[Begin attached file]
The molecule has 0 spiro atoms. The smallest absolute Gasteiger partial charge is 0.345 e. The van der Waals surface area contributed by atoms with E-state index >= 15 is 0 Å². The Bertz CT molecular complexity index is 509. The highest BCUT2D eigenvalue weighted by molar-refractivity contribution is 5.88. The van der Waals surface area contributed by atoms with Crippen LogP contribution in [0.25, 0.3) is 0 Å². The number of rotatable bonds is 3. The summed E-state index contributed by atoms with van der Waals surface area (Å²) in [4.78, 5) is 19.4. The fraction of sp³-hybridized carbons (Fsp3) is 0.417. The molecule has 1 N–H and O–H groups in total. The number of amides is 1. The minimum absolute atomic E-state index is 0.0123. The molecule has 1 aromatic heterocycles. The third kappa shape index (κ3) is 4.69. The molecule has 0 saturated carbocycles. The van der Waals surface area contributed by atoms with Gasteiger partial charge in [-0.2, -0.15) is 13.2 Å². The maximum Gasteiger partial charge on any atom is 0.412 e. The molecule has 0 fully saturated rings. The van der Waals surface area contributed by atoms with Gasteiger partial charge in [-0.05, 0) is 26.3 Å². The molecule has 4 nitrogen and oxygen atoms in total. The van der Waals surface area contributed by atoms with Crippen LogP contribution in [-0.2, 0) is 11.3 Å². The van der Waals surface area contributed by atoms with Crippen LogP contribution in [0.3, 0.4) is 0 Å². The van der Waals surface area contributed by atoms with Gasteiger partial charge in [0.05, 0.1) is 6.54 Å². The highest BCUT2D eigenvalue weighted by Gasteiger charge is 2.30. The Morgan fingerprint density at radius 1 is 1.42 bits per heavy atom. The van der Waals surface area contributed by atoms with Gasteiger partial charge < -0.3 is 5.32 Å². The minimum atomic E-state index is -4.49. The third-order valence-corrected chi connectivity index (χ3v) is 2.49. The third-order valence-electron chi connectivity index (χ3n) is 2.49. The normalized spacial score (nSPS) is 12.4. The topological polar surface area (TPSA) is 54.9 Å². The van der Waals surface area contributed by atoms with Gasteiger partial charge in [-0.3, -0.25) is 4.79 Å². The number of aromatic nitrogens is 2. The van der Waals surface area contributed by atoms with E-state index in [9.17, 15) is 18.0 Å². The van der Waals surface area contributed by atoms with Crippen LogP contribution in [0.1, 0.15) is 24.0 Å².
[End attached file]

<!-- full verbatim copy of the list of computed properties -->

The molecule has 0 spiro atoms. The smallest absolute Gasteiger partial charge is 0.345 e. The van der Waals surface area contributed by atoms with E-state index >= 15 is 0 Å². The Bertz CT molecular complexity index is 509. The highest BCUT2D eigenvalue weighted by molar-refractivity contribution is 5.88. The van der Waals surface area contributed by atoms with Crippen LogP contribution in [0.25, 0.3) is 0 Å². The number of rotatable bonds is 3. The summed E-state index contributed by atoms with van der Waals surface area (Å²) in [4.78, 5) is 19.4. The fraction of sp³-hybridized carbons (Fsp3) is 0.417. The molecule has 1 N–H and O–H groups in total. The number of amides is 1. The minimum absolute atomic E-state index is 0.0123. The molecule has 1 aromatic heterocycles. The third kappa shape index (κ3) is 4.69. The molecule has 0 saturated carbocycles. The van der Waals surface area contributed by atoms with Gasteiger partial charge in [-0.2, -0.15) is 13.2 Å². The maximum Gasteiger partial charge on any atom is 0.412 e. The molecule has 0 fully saturated rings. The van der Waals surface area contributed by atoms with Gasteiger partial charge in [-0.05, 0) is 26.3 Å². The molecule has 4 nitrogen and oxygen atoms in total. The van der Waals surface area contributed by atoms with Crippen LogP contribution in [-0.2, 0) is 11.3 Å². The van der Waals surface area contributed by atoms with Crippen LogP contribution in [0.3, 0.4) is 0 Å². The van der Waals surface area contributed by atoms with Gasteiger partial charge in [0.05, 0.1) is 6.54 Å². The highest BCUT2D eigenvalue weighted by Gasteiger charge is 2.30. The Morgan fingerprint density at radius 1 is 1.42 bits per heavy atom. The van der Waals surface area contributed by atoms with Gasteiger partial charge < -0.3 is 5.32 Å². The minimum atomic E-state index is -4.49. The third-order valence-corrected chi connectivity index (χ3v) is 2.49. The third-order valence-electron chi connectivity index (χ3n) is 2.49. The normalized spacial score (nSPS) is 12.4. The topological polar surface area (TPSA) is 54.9 Å². The van der Waals surface area contributed by atoms with Gasteiger partial charge in [-0.3, -0.25) is 4.79 Å². The number of aromatic nitrogens is 2. The van der Waals surface area contributed by atoms with E-state index in [9.17, 15) is 18.0 Å². The van der Waals surface area contributed by atoms with Crippen LogP contribution in [0.1, 0.15) is 24.0 Å².